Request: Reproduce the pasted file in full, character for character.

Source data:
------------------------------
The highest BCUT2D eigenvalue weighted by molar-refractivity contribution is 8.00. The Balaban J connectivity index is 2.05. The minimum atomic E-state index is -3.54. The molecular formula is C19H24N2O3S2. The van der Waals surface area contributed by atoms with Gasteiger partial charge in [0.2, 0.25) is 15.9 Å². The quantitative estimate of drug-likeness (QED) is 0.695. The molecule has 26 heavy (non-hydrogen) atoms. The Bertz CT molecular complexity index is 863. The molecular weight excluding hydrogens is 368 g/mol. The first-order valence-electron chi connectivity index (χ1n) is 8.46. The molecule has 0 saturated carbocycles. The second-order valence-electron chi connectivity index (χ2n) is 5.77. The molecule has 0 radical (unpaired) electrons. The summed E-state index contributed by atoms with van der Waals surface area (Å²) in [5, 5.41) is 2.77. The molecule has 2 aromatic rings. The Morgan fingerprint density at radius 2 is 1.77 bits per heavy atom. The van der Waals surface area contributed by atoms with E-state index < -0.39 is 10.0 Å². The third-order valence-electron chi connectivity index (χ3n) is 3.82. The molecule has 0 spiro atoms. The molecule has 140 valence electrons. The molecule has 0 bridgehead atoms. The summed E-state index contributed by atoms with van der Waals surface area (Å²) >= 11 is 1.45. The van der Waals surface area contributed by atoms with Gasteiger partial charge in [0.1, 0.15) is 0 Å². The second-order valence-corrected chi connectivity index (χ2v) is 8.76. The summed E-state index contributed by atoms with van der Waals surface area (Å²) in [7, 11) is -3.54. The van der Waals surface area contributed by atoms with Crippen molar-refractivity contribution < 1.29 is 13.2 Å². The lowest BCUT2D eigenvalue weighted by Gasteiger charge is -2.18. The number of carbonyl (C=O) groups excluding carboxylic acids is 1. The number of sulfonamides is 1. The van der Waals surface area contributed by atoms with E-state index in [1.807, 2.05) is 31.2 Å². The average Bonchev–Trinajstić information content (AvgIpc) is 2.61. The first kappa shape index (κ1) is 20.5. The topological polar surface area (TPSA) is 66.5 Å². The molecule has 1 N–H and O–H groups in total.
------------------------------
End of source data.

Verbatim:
The highest BCUT2D eigenvalue weighted by molar-refractivity contribution is 8.00. The Balaban J connectivity index is 2.05. The minimum atomic E-state index is -3.54. The molecular formula is C19H24N2O3S2. The van der Waals surface area contributed by atoms with Gasteiger partial charge in [0.2, 0.25) is 15.9 Å². The quantitative estimate of drug-likeness (QED) is 0.695. The molecule has 26 heavy (non-hydrogen) atoms. The Bertz CT molecular complexity index is 863. The molecular weight excluding hydrogens is 368 g/mol. The first-order valence-electron chi connectivity index (χ1n) is 8.46. The molecule has 0 saturated carbocycles. The second-order valence-electron chi connectivity index (χ2n) is 5.77. The molecule has 0 radical (unpaired) electrons. The summed E-state index contributed by atoms with van der Waals surface area (Å²) in [5, 5.41) is 2.77. The molecule has 2 aromatic rings. The Morgan fingerprint density at radius 2 is 1.77 bits per heavy atom. The van der Waals surface area contributed by atoms with E-state index < -0.39 is 10.0 Å². The third-order valence-electron chi connectivity index (χ3n) is 3.82. The molecule has 0 spiro atoms. The molecule has 140 valence electrons. The molecule has 0 bridgehead atoms. The summed E-state index contributed by atoms with van der Waals surface area (Å²) >= 11 is 1.45. The van der Waals surface area contributed by atoms with Gasteiger partial charge in [0.1, 0.15) is 0 Å². The second-order valence-corrected chi connectivity index (χ2v) is 8.76. The summed E-state index contributed by atoms with van der Waals surface area (Å²) in [7, 11) is -3.54. The van der Waals surface area contributed by atoms with Crippen molar-refractivity contribution < 1.29 is 13.2 Å². The lowest BCUT2D eigenvalue weighted by Gasteiger charge is -2.18. The number of carbonyl (C=O) groups excluding carboxylic acids is 1. The number of sulfonamides is 1. The van der Waals surface area contributed by atoms with E-state index in [1.807, 2.05) is 31.2 Å². The average Bonchev–Trinajstić information content (AvgIpc) is 2.61. The first kappa shape index (κ1) is 20.5. The topological polar surface area (TPSA) is 66.5 Å². The molecule has 1 N–H and O–H groups in total.